Perf. Arts

March: A month for different films



By Tom Jozwik - Special to TimeOut

March 20, 2014


WAUKESHA - The month of March is being marked in our area by the release of three very different films: the comedy “The Grand Budapest Hotel” on Friday, one week after the documentary “Tim’s Vermeer” and two weeks after the graphic novel adaptation “300: Rise of an Empire.” Here is a look at each of the new releases:


“The Grand Budapest Hotel” (100 minutes, R)

This latest quirky offering from director-screenwriter Wes Anderson (“Moonrise Kingdom,” “The Royal Tenenbaums”) showcases many more legitimate movie stars than does your average movie. Ralph Fiennes plays the lead, a popular (particularly with romance-minded old ladies) hotel concierge. A trio of Oscar winners - F. Murray Abraham, Tilda Swinton and Adrien Brody - have pivotal roles as well. Willem Dafoe, Jeff Goldblum, Edward Norton, Saoirse Ronan, Bill Murray, Jude Law and Owen Wilson are among the more celebrated supporting cast members.

“The Grand Budapest Hotel” is a fast-paced and zany romp through the Alps, set primarily in the 1930s and involving the ill-fated appropriation of a valuable painting, a trumped-up murder charge and any number of cartoonish characters and situations. One such situation is a hotel-floor gunfight that looks like it could be footage from a World War II picture and sounds like the Independence Day fireworks display on Milwaukee’s lakefront. Despite a little gore and tastelessness, the film is tame enough for a contemporary comedy.

Tony Revolori, a relative unknown, deserves mention as the heroic hotel lobby boy Fiennes’ character calls “my dear friend and protŽgŽ.” Next to Fiennes’ role, Revolori’s is the movie’s largest.

Rating: 3 stars


“Tim’s Vermeer”

(80 minutes, PG-13)

“Tim’s Vermeer” has been produced by Penn & Teller, the jocular magicians. Teller directs, Penn narrates and appears on screen. The documentary is a decent one, technically polished and visually appealing, but it falls decidedly short of magical.

The Tim of the title is Jenison, a Texas inventor; Vermeer is, of course, Johannes, the great (some say greatest of all, the film informs us) 17th-century painter. The peerless realism reflected in the Dutch master’s work has caused art historians and others to believe Vermeer’s paintings benefited from the use of optics. Jenison attempts to verify such thinking.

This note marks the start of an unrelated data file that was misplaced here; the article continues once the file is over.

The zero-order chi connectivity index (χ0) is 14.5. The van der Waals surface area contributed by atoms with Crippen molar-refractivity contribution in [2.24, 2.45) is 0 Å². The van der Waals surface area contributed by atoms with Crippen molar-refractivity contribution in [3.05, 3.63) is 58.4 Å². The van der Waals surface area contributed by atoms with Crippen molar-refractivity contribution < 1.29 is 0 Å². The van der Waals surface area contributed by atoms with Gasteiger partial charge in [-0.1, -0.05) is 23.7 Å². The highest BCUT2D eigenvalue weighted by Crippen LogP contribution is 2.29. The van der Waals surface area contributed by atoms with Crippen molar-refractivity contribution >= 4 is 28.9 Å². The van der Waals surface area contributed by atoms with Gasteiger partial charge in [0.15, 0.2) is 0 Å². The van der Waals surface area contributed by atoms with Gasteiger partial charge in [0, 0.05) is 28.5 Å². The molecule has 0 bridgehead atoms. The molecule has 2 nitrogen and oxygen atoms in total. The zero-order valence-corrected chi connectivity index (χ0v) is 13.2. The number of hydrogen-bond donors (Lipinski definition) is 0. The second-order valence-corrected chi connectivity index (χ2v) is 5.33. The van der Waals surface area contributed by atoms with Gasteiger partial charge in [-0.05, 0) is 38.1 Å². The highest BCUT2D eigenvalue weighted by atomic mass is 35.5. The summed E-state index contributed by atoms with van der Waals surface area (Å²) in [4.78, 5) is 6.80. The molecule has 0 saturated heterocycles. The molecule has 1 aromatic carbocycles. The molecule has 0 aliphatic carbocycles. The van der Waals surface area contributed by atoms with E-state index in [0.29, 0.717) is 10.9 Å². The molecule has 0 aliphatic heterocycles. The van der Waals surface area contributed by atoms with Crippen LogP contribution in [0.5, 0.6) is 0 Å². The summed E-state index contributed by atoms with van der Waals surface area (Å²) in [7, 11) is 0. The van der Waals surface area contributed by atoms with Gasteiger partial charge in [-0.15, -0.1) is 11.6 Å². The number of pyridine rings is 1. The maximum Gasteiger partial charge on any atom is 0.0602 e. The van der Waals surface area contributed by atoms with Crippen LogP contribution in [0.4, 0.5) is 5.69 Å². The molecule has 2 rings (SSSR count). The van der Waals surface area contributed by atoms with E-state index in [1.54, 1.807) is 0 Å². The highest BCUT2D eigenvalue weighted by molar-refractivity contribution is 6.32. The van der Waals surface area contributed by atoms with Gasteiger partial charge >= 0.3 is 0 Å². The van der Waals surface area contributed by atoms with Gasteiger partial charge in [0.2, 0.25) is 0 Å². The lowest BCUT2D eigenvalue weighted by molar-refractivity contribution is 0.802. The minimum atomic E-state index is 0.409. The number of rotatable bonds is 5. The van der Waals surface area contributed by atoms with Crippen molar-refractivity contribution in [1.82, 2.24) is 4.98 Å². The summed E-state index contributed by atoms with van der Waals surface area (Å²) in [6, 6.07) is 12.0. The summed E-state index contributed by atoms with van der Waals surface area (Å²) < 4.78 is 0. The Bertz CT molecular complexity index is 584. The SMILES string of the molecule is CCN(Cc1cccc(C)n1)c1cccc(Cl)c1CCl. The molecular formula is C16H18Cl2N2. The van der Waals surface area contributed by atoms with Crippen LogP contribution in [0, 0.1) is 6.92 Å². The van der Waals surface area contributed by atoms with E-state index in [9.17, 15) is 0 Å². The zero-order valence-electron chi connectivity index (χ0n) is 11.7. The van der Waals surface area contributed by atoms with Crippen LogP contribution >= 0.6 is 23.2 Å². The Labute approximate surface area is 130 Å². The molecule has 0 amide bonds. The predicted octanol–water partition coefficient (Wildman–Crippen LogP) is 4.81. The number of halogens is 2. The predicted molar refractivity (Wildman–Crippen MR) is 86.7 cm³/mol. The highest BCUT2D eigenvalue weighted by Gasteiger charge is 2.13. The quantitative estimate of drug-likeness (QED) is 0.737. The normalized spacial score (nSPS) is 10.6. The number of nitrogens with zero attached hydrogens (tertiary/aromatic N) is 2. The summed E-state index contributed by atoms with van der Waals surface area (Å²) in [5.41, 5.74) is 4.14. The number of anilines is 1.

Was Vermeer artist or inventor? “I think the problem is that we have that distinction,” Penn opines in the movie. Does enhancing art (or other pursuits that seek an appreciative public) through artifice negate the creativity, the practitioners’ skills? Baseball writers voted Gaylord Perry into the Hall of Fame, thus arguably exonerating his use of the outlawed spitball. Practitioners of digital enhancement have been rewarded with Academy Awards. And didn’t everybody think Fred MacMurray’s Professor Brainard quite clever years ago when he slathered shoes with flubber to create a winning college basketball team?

Initially intriguing, “Tim’s Vermeer” starts to drag after about an hour (too many mini-scenes of Jenison painstakingly applying brushstrokes while trying to replicate a Vermeer with optical assistance). Theme music, at first enchanting, literally sounds like a broken record with repetitiveness. Cast members fall flat in attempting visual comedy.

In the end, the biggest question “Tim’s Vermeer” raises may simply be: Is the artist versus inventor argument meaningful or interesting enough to serve as the topic for a movie?

Rating: 2 stars


“300: Rise of an Empire” (103 minutes, rated R)

I’m willing to bet that, in Noam Murro’s “300: Rise of an Empire,” I’ve seen my first award-worthy movie of 2014. I didn’t say Academy Award-worthy. No, “300: Rise” is worthy of a Golden Raspberry - the antithesis of an Oscar, a trophy given for the year’s worst picture. “300: Rise” is badly written (“Anger,” one character profoundly proclaims, “is something I reserve for my enemies”), badly acted, badly directed, not particularly interesting and about as big a bloodbath as World War II. In short, it’s the film that in my experience most closely matches the classic phrase “without redeeming social value.”

A follow-up to a seven-year-old movie entitled “300,” this new screen adaptation of the graphic novel “Xerxes” drew an R rating “for sustained sequences of stylized bloody violence throughout, a sex scene, nudity and some language.” I suppose stylized violence is less realistic and somewhat less disturbing than its non-stylized counterpart, but the movie is still a bloody mess - in more ways than one. One might consider “300: Rise” in conjunction with last year’s comic book-based “Thor: The Dark World,” but comparing the two would only make “Thor” look like “Citizen Kane.”

Rating: 1 star